The independence of India and Pakistan from British rule bore more importance for the people of then Bengal. Since then the Bangla speaking community were divided into two parts - the East and the West Bengal. It turns into the smashing of the millennium-old culture and unity of Bengali nation. Moreover the existence of language became a great question just after the creation of Pakistan. The West-Pakistan ruling government tried to impose Urdu as the principal language on the Bengali people. But the whole society reacted strongly. This leaves a permanent impression on Bengali literature. In this tumultuous era, Syed Waliullah's Lalsalu (1948) was published. It was the foremost successful novel, both from art and reality points of view. Later Syed Waliullah translated it in English by the name Tree Without Roots. Mahbub-ul Alam wrote Mofijon, also published in 1948.
In the first years of Pakistan regime the authors mostly took village life as their theme, but they gradually diversified their interests. Newly-born urban society began to establish itself as worthy to be literary contents. Along with them political developments also took place in fiction. (ref: external link1). Among the first novelists of Pakistan period, Abul Fazal, Akbar Hossain, Shaukat Osman, Abu Rushd, Kazi Afsaruddin, Daulatunnessa Khatun, Syed Waliullah, Sarder Jayenuddin, Abu Ishaque, Shamsuddin Abul Kalam etc were most prominent ones.
Then came a whole generation of extraordinary novelists. Chowdhury Shamsur Rahman, Satyen Sen, Abujafar Shamsuddin, Ahsan Habib, Nilima Ibrahim, Abdur Razzak, Khondkar Md. Eliash, Rashid Karim, Shahidulla Kaisar, Anwar Pasha, Abdar Rashid, Alauddin Al-Azad, Abdul Gaffar Choudhury, Zahir Raihan, Syed Shamsul Haq, Humayun Kadir, Shahid Akhand, Razia Khan, Shawkat Ali, Dilara Hashim, Indu Saha, Ahmed Sofa were notable names.
In this time diversity of contents of the novel was noticeable. Village life was the core theme of a huge number of novels. Sometimes it centered the superstitious village mind or the oppression by the influential groups on the common people, some other times depressed womanhood took this place. Love between men and women in pastoral context were also a subject of many novels. Lalshalu by Syed Waliullah, Kashboner Konna by Shamsuddin Abul Kalam, Surjo Dighol Bari by Abu Ishaque, Meghabaran Kesh by Ishaq Chakhari, Adiganta by Sardar Jayenunddin, Mohuar Desh by Tasadduk Hossain, Janani by Shaukat Osman, Jhar by Syed Sahadat Hossain, Karnafully by Alauddin Al-Azad, Sareng Bou and Sangsaptak by Shahidulla Kaisar, Aranya Mithun by Badruddin Ahmad, Modhumoti by Rabeya Khatun, Hazar Bachhar Dhore by Zahir Raihan, Bobakahini by Jasimuddin, Pannamoti by Sardar Jayenuddin etc incorporated these themes.
Middle class society began to evolve in this time. Urban life, its problems and complexities, uprising middle class people, their social context and love in their life started to be portrayed in a good number of novels. Jibon Pother Jatri by Abul Fazal, Pother Porosh (1957) by Daulatunnessa Khatun, Bhorer Bihongi (1958) by Satyen Sen, Surjer Niche (1958) by Atahar Ahmad, Pathasranta (1959) by Nilima Ibrahim, Shesh Bikeler Meye (1960) by Zahir Raihan, Kanyakumari (1960) by Abdur Razzak, Uttam Purush (1961) by Rashid Karim, Ek Path Dui Bank (1962) by Nilima Ibrahim, Akash Jodi Nil Hoi (1962) and Ihai To Prem (1963) by Syed Sahadat Hossain, Prasanno Pashan (1963) by Rashid Karim, Pingal Aakash (1963) by Shawkat Ali, Akasher Rong (1964) by Zobeda Khanam, Panna Holo Sobuz (1964) by Shahid Akhand, Nirjan Megh (1965) by Humayun Kadir, Ghar Mon Janala (1965) by Dilara Hashim, Aronyo Nilima (1965) by Ahsan Habib, Antahshila (1967) by Kazi Md. Idris, Digonter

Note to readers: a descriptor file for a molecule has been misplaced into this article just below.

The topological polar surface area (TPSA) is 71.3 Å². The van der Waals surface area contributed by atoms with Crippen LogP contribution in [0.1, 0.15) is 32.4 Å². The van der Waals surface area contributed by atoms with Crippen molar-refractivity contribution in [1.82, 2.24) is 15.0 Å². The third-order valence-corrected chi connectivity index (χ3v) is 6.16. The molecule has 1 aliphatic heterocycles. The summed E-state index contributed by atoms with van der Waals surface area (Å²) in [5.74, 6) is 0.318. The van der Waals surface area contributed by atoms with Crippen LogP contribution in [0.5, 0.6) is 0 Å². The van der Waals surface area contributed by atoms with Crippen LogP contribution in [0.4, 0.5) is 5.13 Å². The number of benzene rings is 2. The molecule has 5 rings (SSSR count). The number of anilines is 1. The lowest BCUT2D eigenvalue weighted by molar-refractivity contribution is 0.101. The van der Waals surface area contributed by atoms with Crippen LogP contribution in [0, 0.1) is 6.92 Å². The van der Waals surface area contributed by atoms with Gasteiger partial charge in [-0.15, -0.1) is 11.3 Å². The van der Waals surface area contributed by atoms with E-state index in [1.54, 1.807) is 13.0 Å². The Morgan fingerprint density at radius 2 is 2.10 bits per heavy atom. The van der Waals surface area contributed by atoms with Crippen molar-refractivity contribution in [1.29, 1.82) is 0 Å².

Swapno (1967) by Razia Majid, Mon Ek Shet Kopoti (1967), Shaheb Bazar (1967) and Ananto Aneysha (1967) by Rabeya Khatun, Bipani Mon (1968) by Mir Abul Hossain, Sourav (1968) by Anis Chowdhury, Anishchita Ragini (1969) by Abu Rushd, Borof Gola Nodi (1969) by Zahir Raihan, Rajabagh Shahimar Bagh (1969) by Rabeya Khatun etc are significant novels of this stream.
But the background of another major event was being prepared in this time. The country began to experience turmoil. The political situation of the country became more and more prominent in the novels also. In novels like Nongor by Abu Rushd and Mon Na Moti by Anis Siddique, Jibon Khuda by Abul Monsoor Ahmed exposed the context of Pakistan Movement. Communal picture out of this movement and the restoration of Hindu-Muslim harmony also became core content in a number of novels including Ranga Probhat by Abul Fazal, Khuda O Asha by Alauddin Al-Azad, Neer Sandhani and Nishuti Rater Gatha by Anwar Pasha etc.
Then came the historic event of the Bengali Language Movement. The keen eyes of the novelists were nowhere but on this tremendous incident. Jahir Raihan´s Aarek Falgoon was the most significant effort on language movement. Other political incidents like the class conflict, socialism, and movement in the cultivators was depicted in the novels like Dui Mohol (later on renamed as Alamnagorer Upokotha) by Shamsuddin Abul Kalam, Surjo Tumi Sathi by Ahmad Sofa etc. Shaukat Osman wrote wonderful symbolic political novels Kritodasher Hashi and Raja Upakhyan. Abdul Gaffar Chowdhury´s Chandradwiper Upakhyan and Nam Na Jana Bhore portrayed the uprising farmer society and its conflicts.